A major cause of such overestimates is related to jobs created by startups and lost by business closures. The survey has no way of capturing businesses it doesn’t yet know exist, or whether a company that doesn’t respond to the survey is ghosting it, or has closed, until many quarters later, when tax data become available. 

Until then, the Bureau of Labor Statistics uses a “birth-death model” to extrapolate from recent trends how many jobs are created by new companies and lost to business closures. Its contributions are significant, said Omair Sharif, founder of Inflation Insights. “In some years, business net births make up around 40% of the payroll increase.” 

But when a weakening economy is closing companies and snuffing out new business, the model might erroneously count jobs that haven’t actually been added."

"It is also possible that the birth-death model is overestimating net new business creations, as it has at previous economic turning points."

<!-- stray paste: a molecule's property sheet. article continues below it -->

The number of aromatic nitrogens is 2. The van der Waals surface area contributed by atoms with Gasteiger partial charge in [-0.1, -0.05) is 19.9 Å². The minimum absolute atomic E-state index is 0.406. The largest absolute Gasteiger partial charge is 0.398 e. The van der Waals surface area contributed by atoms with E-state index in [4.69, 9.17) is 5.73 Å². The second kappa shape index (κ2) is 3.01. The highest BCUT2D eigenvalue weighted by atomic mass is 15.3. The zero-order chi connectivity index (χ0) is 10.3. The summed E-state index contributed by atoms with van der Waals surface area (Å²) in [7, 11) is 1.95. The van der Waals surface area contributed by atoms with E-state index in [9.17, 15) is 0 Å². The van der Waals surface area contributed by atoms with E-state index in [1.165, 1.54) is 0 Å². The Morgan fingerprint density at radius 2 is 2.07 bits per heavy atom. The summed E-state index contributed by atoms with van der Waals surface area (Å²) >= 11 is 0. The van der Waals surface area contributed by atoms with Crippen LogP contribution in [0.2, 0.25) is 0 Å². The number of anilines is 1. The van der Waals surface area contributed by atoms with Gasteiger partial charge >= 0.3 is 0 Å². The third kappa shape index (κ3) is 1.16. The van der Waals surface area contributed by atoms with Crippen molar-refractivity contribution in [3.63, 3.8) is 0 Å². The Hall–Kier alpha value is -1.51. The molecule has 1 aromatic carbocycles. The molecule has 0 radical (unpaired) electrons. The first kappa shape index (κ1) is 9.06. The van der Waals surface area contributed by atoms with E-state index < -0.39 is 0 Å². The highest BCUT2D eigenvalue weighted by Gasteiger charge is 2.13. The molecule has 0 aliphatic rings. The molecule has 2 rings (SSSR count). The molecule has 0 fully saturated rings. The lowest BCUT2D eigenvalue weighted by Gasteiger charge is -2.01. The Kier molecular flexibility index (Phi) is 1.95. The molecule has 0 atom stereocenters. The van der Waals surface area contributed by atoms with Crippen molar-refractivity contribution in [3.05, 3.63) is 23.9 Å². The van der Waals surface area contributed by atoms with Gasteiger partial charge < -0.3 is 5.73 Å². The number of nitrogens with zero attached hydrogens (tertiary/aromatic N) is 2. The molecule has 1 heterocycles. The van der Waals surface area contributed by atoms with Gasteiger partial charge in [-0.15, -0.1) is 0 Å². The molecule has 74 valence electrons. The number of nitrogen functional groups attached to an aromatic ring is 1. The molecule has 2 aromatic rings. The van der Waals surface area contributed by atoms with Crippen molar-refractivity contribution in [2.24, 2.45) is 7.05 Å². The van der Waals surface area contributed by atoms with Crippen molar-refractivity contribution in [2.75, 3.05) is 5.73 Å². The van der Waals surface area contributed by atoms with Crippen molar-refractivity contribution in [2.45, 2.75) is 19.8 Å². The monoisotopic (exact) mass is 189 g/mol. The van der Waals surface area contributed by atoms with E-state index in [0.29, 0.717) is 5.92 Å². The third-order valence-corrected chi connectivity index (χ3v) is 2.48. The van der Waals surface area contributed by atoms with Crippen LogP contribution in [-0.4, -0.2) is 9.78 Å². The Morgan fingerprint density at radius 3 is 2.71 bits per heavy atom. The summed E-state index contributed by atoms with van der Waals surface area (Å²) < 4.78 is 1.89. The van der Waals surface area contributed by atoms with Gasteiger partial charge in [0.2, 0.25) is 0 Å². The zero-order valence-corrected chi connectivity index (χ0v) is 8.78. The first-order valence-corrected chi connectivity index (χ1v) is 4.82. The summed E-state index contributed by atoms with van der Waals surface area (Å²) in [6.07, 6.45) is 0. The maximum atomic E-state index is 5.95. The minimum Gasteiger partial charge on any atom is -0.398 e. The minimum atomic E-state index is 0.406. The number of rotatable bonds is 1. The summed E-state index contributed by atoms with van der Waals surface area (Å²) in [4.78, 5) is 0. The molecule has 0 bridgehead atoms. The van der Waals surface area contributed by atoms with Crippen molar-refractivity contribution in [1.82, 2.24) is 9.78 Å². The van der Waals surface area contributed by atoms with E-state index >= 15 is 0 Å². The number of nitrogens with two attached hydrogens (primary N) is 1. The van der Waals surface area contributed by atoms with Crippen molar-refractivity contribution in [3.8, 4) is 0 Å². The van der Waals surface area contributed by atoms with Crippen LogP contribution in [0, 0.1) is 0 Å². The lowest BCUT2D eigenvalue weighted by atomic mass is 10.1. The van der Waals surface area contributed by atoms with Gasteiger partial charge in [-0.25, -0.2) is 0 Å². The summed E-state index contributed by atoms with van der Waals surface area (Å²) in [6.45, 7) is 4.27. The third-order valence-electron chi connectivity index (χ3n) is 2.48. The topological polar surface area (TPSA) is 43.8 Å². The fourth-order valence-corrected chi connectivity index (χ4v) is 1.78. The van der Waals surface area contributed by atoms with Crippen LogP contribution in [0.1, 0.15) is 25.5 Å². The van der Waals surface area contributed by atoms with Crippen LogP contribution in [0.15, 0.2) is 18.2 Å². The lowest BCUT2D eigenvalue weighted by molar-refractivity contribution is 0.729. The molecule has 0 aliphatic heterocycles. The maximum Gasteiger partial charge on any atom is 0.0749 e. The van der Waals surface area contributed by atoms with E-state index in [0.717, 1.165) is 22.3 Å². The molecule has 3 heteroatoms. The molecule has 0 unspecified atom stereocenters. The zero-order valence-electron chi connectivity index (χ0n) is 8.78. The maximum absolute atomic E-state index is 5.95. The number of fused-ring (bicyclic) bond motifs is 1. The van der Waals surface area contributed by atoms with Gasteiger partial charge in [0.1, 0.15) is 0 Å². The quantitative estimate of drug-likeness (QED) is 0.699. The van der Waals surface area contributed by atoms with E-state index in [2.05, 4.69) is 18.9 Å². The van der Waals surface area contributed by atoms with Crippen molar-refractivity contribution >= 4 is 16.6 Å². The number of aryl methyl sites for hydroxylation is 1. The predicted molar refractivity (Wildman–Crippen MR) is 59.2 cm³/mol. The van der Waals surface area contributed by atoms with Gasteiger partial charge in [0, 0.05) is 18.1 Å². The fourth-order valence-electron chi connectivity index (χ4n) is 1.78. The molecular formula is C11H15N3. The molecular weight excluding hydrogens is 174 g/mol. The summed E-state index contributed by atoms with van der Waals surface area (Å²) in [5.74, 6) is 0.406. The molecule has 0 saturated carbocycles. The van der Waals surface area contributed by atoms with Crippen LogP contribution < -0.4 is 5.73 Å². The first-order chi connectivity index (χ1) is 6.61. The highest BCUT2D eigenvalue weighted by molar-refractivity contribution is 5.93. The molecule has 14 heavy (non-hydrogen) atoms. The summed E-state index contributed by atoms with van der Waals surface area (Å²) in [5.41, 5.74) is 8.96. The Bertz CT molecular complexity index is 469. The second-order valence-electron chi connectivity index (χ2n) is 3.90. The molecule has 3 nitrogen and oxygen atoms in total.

"Jonathan Pingle, chief U.S. economist at UBS, said that the level of nonfarm payroll employment at the end of 2022 was likely too high by several hundred thousand, and that the overstatement might have carried into 2023."

"The employment decline it [the household survey] showed in May could be noise given gains in the prior two months, and the series is prone to swings." 

"three months of declines “would signal . . . that the labor market is at an inflection point and we are now truly shedding jobs”"

See also Comparing employment from the BLS household and payroll surveys from the BLS.

Related posts:

The economy added 339,000 jobs in May according to the establishment survey but the household survey showed a loss of 310,000 and a rise in the unemployment rate (2023)

The establishment survey and the household survey currently tell conflicting stories about unemployment (2022)

Why U.S. Job Gains Are So Hard to Count During Covid-19 (2021)

Tuesday, July 25, 2023

How is Iran in the 2020s like the USA in the 1920s?

The picture below is of a few paragraphs from the book The Economics of Public Issues, which I often used as a supplemental textbook when I was teaching.